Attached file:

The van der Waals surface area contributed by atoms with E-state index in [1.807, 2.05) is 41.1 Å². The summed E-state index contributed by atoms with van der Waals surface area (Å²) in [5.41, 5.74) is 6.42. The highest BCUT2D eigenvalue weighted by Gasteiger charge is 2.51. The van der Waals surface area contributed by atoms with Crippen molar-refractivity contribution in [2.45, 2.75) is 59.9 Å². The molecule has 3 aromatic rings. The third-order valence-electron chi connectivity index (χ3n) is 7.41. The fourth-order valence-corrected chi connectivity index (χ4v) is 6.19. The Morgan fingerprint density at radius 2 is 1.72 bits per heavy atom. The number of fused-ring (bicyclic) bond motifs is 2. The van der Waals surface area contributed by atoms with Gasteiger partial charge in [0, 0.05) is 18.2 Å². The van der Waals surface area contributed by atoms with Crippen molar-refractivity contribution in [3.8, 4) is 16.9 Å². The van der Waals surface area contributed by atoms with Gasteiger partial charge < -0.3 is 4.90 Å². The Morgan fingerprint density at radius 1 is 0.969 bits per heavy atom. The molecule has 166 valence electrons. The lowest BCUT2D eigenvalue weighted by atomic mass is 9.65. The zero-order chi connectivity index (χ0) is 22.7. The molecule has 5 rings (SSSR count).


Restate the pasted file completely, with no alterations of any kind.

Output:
The van der Waals surface area contributed by atoms with E-state index in [1.807, 2.05) is 41.1 Å². The summed E-state index contributed by atoms with van der Waals surface area (Å²) in [5.41, 5.74) is 6.42. The highest BCUT2D eigenvalue weighted by Gasteiger charge is 2.51. The van der Waals surface area contributed by atoms with Crippen molar-refractivity contribution in [2.45, 2.75) is 59.9 Å². The molecule has 3 aromatic rings. The third-order valence-electron chi connectivity index (χ3n) is 7.41. The fourth-order valence-corrected chi connectivity index (χ4v) is 6.19. The Morgan fingerprint density at radius 2 is 1.72 bits per heavy atom. The number of fused-ring (bicyclic) bond motifs is 2. The van der Waals surface area contributed by atoms with Gasteiger partial charge in [0, 0.05) is 18.2 Å². The van der Waals surface area contributed by atoms with Crippen molar-refractivity contribution in [3.8, 4) is 16.9 Å². The van der Waals surface area contributed by atoms with Gasteiger partial charge < -0.3 is 4.90 Å². The Morgan fingerprint density at radius 1 is 0.969 bits per heavy atom. The molecule has 166 valence electrons. The lowest BCUT2D eigenvalue weighted by atomic mass is 9.65. The zero-order chi connectivity index (χ0) is 22.7. The molecule has 5 rings (SSSR count).